Humans are supposed to sleep between 5 and 8 continious hours every 24. I've just done 16, and I feel like another few.

A few months before starting this blog, I had an extremely bad cold for two weeks. I was literally unable to get out of bed - or do anything at all - the whole time. I was just stuck in a mental haze, conscious enough to be aware of aching joints, sore head and throat, and having difficulty breathing, but not able to form many thoughts beyond that.

I'm told the symptoms of coming off heroin are similar to a 2 week debilitatingly severe viral infection. If nothing else this gives me more sympathy for someone going through cold turkey - if I'd been able to stop feeling hideous by snorting a gram of white powder, I wouldn't have hesitated.
However, I've been well enough to write this blog, do some graphical work yesterday, and attend a completely pointless meeting last night.

The SWP Central Committee had decided what the Portsmouth and Southampton branches really needed was a joint "aggregate" meeting, addressed by a member of the CC. Telling them what they already know (civil servants and teachers have been on strike) and what they would like to believe but know to be false (the strikes herald a new age of working class resistance).

Oh, and there's 8500 usenet pictures of gentlement in various stages of undress and intimacy waiting to be sorted. Maybe 2 dozen will be usable for advertising pills, and a few hundred...will find another use when I have the strength. It's an oddly sexless procedure.
Just as I'm about to click the mouse to publish this entry, the radio tells me that Stanislaw Lem has died at age 84. He was a Polish writer of novels and short stories who used science fiction as a vehicle for satire on the Stalinist government he lived under, and for some creditable philosophy about epistemology, politics and AI.

You might think of him as the East European version of JG Ballard. Personally, I regard his work as some of the most audacious and genuinely thought provoking literature I've read, and a vidication of science fiction as intelligently relavant to the modern age.

Anyone who thinks science fiction is the flashing lights and childish morality of Star Trek should read Lem. Actually, everyone should read Lem.
Oh, I almost forgot:

Bad to the Bone

I walked our of a political meeting tonight. It was to mark the official start of Respect fighting local elections, and plan leafletting, hustings, campaigning etc.

Unfortunately, I wasn't staging a dramatic walk out on a matter of principle - I just felt so lousy I couldn't stay.
According to a meticulously researched questionaire, less than a third of me is evil. But more that a quarter.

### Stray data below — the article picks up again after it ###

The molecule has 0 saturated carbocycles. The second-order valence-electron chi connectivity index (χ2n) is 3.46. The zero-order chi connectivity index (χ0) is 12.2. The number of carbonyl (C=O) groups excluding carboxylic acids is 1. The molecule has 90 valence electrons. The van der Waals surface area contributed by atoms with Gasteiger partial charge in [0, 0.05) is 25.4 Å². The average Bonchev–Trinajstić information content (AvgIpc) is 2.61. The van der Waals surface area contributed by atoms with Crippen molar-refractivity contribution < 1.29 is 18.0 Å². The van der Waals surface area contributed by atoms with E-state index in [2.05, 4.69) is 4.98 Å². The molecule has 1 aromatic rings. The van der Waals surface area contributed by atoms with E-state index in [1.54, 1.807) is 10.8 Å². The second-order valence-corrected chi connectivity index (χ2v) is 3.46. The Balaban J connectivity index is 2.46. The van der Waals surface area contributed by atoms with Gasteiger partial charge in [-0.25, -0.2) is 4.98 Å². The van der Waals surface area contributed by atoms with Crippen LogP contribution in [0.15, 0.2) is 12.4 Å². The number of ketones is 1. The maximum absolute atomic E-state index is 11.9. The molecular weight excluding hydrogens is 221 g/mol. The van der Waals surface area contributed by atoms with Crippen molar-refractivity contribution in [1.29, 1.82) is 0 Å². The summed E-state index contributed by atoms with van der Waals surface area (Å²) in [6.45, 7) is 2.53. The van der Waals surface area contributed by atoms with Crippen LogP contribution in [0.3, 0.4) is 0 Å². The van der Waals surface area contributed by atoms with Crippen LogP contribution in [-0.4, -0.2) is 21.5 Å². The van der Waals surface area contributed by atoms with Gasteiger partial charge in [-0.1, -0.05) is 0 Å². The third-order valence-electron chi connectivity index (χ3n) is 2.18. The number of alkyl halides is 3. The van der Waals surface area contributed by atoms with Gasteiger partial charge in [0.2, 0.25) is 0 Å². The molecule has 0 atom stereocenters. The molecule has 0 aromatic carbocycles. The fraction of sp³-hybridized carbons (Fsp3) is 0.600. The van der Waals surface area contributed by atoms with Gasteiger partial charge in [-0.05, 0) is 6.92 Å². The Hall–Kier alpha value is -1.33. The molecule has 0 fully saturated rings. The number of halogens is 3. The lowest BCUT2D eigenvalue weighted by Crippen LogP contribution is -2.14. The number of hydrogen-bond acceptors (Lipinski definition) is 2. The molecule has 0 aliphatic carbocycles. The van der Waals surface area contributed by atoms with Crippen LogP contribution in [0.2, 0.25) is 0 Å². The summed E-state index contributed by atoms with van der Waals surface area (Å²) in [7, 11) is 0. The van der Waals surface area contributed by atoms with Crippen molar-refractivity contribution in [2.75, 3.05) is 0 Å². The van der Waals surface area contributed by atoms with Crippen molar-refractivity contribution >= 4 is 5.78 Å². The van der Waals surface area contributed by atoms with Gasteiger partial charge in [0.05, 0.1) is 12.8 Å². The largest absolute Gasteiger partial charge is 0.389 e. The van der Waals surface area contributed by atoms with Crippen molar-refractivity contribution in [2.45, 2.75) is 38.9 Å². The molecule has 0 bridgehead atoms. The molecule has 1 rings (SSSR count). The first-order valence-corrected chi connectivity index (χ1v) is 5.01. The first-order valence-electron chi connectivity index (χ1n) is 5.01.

You Are 30% Evil

A bit of evil lurks in your heart, but you hide it well.

In some ways, you are the most dangerous kind of evil.

Probably not enough to plot world domination.
I'm sure I've forgotten something...

There are So Many Possibilities

I have the night to myself, alone and without anything pressing to do. I could listen to music or make some, read or write, drink tea or vodka, or invite round a friend for nostalgia, gossip and...well, you know me well enough by now.

So what do I do? I sit and sniff. I sit with the dogs in front of the fire, my head full of cotton wool, my nose full of water, my voice reduced to a whisper. That's right, I've got another bloody cold. Humpf.

Normal service will be resumed as soon as possible. In the meantime, here's a cute young man with muscles.
Isn't he adorable? Probably straight, of course.

Education, Education, Scmeduaction

Now, it's probably time for today's hunk.

CW is not impressed with my fitness plans. He thinks it's the start of the mad narcissitic road to "using fake tan and waxing your arse".
According to the BBC news, the government is worried about school students cheating in exams. Let's think about that for a moment.

Scenario 1: You are a school student taking exams. You are told (falsely) that the better your exam results, the more chance you have in getting one of the scarce worthwhile jobs. You know that some other students will cheat, and simply studying harder is not enough to beat them.

So you can either 'level the playing field' by cheating too, or be 'honourable' and effectively punished for it. Chose one.

Scenario 2: You are a headteacher running a school. You want your school to be as high as possible in the league tables. You institute practices that try to minimise student cheating. A competing school has the same policies, but only enforces them tokenistically.

The students in the competing school get away with cheating, get higher grades than your students, and push their school up the league tables.

So you, as headteacher, have a choice: turn a blind eye to cheating and rise in the tables, or reduce cheating and get left behind by those who don't. Choose one.